Or choose individually:
- Your Parents Would Be Stunned At The Taxes You’re Paying
- Dear Bankers, You Better Pray That Regulation Doesn’t Get Passed
- 49 Out Of 50 State Economies Are Still Underwater
- If U.S. Drilling Is Now Toast, Then These High-Paying Jobs Are Never Coming Back
- Now The Oil Slick Is A $33 Billion Disaster
Households across America are spending more on taxes per year than they ever have in history. The inflation adjusted numbers point to a $30,000 growth in household spending, per year, since 1965.
The numbers suggest that federal, state and local spending have been the drivers of tax growth, rather than one part of the government being especially profligate.
(This tax data point comes from The Heritage Foundation. Check out their research here.)
With new financial regulations currently being debated in the Senate, the likelihood of an increase in banking sector constraints is high.
According to a paper written by academics Thomas Philippon and Ariell Reshef, as regulation of the financial sector has declined, pay for financial sector workers has increased.
Financial deregulation is judged to be the removing of bank branching rules, the end of Glass-Steagall, the removal of interest rate ceilings, and the end of the separation of banks and insurance companies.
If those separations return, financial workers are likely to see their pay decline as a result.
Chart taken from Simon Johnson's presentation to the Institute for New Economic Thinking:
49 out of 50 U.S. states are still showing less economic activity than a year ago, based on February 2010 coincident economic indicators from the Federal Reserve of Philadelphia. The chart here is organised from top to bottom, from the most growth in economic activity to the largest declines in economic activity.
States like West Virginia (WV), Maryland (MD), Idaho (ID), and Wyoming (WY) are the worst off year over year. Their February 2010 economic activity remained 13.5%, 6.3%, 6.3%, and 6.2% lower year over year. Thus their economies, along with those of another 45 states, all the red ones, are all underwater on an annual basis.
North Dakota (ND) is the only state to currently have a higher level of economic activity year over year. Its February 2010 economic activity was 1.1% higher than February 2009, as shown by the green dot in the chart here.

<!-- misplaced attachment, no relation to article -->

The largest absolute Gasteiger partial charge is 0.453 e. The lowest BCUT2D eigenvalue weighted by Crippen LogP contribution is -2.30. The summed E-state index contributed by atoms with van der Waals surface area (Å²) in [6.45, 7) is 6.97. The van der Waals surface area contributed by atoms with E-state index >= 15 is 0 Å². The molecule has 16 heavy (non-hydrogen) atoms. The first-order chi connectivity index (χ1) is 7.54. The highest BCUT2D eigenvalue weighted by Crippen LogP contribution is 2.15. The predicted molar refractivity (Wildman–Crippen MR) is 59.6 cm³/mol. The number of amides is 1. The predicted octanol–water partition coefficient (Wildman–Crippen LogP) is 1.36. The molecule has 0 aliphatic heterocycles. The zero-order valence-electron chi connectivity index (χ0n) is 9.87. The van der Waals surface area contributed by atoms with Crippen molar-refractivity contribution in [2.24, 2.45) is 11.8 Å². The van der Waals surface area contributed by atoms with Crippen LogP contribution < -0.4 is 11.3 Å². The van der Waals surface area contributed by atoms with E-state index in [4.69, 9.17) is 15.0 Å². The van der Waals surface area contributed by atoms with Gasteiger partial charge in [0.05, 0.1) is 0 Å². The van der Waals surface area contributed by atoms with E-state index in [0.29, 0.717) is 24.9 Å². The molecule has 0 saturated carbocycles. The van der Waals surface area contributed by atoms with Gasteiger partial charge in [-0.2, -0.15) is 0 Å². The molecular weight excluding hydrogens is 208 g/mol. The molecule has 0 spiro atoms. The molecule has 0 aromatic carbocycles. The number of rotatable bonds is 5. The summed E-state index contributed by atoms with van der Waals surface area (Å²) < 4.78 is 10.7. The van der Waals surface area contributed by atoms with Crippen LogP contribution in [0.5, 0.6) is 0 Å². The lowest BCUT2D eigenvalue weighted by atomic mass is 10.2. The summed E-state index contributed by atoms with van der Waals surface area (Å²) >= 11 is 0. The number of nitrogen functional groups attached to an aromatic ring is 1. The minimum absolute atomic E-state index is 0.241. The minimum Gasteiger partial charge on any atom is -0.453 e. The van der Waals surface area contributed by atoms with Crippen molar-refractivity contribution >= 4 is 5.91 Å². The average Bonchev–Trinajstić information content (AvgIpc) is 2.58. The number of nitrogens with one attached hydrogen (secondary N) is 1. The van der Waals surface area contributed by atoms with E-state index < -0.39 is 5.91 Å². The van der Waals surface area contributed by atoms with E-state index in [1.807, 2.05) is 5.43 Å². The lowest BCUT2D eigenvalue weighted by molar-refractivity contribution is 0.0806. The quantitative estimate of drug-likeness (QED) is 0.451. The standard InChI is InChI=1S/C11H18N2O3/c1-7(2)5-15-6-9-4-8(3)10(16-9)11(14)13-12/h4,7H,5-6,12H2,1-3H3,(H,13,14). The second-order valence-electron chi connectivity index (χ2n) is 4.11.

Moreover, 28 out of 50 states even exhibited less economic activity in February 2010 than just three months earlier (not directly shown here). This means they have been deteriorating most recently as well.
In fact, the chart here is organised from left to right by the change in economic activity in the last three months (February 2010 vs. November 2009).
Thus West Virginia (WV), Maryland (MD), Montana (MT), and Delaware (DE), have seen their economic activity fall since November 2009 the most, given that they are the left-most dots. For example, West Virginia's economic activity fell 3.1% vs. November 2009 (percentage not shown). In contrast, Michigan has done the best most recently, given that it is the right-most dot, rising 1.5% vs. November 2009 (percentage not shown).
Net-net what this tells us is that 49 out of 50 state economies are still underwater on a one year basis, and 28 out of 50 are even still falling vs. November.
Total U.S. oil gas extraction employment was just starting to come back over the last few years, after collapsing from its peak in the early 1980's, as shown below. Most recently, there had particularly been a boom in oil and drilling employment within the U.S. gulf region, though this boom was partially reversed by the recent financial crisis. (not shown)
Given the recent rig explosion in the Gulf of Mexico, and the vast environmental damage it has incurred due to uncontrolled oil pouring out of the rig's damaged well, it is now far more feasible that America could get cold feet in its effort to expand offshore oil and gas exploration. For example, when asked about her reaction to offshore drilling after the new Transocean spill, Homeland Security Secretary Janet Napolitano responded that 'Everything is on the table,' according to CBSNews reporter Mark Knoller.'
Let's just say that if offshore oil and gas exploration efforts are curtailed, then A) it will be a lot more difficult for U.S oil and gas drilling employment to continue rising as it had over the last few years and B) we could even be in for a new down-leg in this graph should onshore employment opportunities prove insufficient to compensate.
The Deepwater Horizon explosion has been a nightmare for regulators, energy companies, and cleanup crews this week. As the situation continues to decline, oil service companies are taking a beating.
Our chart here shows companies involved or affected by the Deep Water incident and the amount of market cap that they've lost since April 22nd, when the incident was first reported in the media. Altogether the combined amount of market cap lost totals a whopping $33.2 billion.